I have not yet had the time to visit the Baltic Triennial, which opened recently in Vilnius, as we have been in the final stages of preparation for the Riga Biennial, though I of course plan to visit later. The two biennials are completely independent of each other and there was no contact between the teams. It’s interesting to note that we only share one artist (the Lithuanian artist Augustas Serapinas), so both projects will be very different—all the more reason to visit them both. I see the triennial and the biennial as different but very complementary beasts, and this can only be a good thing.
The Baltic Triennial started when the Baltic art scene was practically unknown to the Western art world and “art from the West” was quite a strange, radical mystery for the local audience. As some of my colleagues in Vilnius have told me, since the beginning, the triennial has shown a strong desire to keep this mystery as one of the most prominent traits, together with a preference for more ephemeral themes and intangible artworks.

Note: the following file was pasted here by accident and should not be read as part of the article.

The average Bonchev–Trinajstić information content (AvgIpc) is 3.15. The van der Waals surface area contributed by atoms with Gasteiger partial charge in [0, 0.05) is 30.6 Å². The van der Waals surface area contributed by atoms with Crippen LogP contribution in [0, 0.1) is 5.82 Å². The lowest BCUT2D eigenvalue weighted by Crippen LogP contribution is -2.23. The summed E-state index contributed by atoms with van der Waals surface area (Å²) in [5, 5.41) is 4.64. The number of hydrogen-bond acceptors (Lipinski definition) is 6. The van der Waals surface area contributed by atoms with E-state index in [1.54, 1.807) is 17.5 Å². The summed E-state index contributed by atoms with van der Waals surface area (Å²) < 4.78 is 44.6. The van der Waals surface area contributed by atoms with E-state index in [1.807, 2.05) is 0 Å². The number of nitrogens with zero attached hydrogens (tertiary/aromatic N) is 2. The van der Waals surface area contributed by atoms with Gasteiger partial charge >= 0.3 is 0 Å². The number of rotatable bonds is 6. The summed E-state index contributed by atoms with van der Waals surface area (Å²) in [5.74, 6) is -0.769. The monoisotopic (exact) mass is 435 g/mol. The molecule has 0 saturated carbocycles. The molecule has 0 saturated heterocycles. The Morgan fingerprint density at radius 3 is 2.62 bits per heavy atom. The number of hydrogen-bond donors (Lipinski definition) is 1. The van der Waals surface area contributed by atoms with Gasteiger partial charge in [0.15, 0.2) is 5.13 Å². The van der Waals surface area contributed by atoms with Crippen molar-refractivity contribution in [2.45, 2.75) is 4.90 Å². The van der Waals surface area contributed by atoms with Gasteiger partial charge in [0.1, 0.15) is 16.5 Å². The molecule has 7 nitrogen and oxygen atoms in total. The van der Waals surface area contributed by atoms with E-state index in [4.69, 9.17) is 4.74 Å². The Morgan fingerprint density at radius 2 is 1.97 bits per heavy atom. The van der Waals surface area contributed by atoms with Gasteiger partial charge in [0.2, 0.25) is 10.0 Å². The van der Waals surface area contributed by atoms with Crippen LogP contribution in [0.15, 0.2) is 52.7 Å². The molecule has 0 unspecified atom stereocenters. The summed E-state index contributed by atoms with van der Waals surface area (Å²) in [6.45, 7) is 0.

RIBOCA, on the other hand, includes more tangible and physical kinds of art and is less interested in the mystification of art, but, on the contrary, how art can contribute to knowledge production and awareness of the issues that matter locally, regionally and internationally. So, the first edition of the Riga Biennial seeks more clear, facilitative communication with a general viewer and a more open and reciprocal relationship with local art scene in addition to its focus on sustainability, rather than change and shock.
What did you look for when seeking the artists and works to feature in RIBOCA1?
I look for works that are content-rich, conceptually intelligent, complex, layered, socially and politically minded—very often historically grounded—which are at the same time visually engaging and sometimes even poetic or humorous.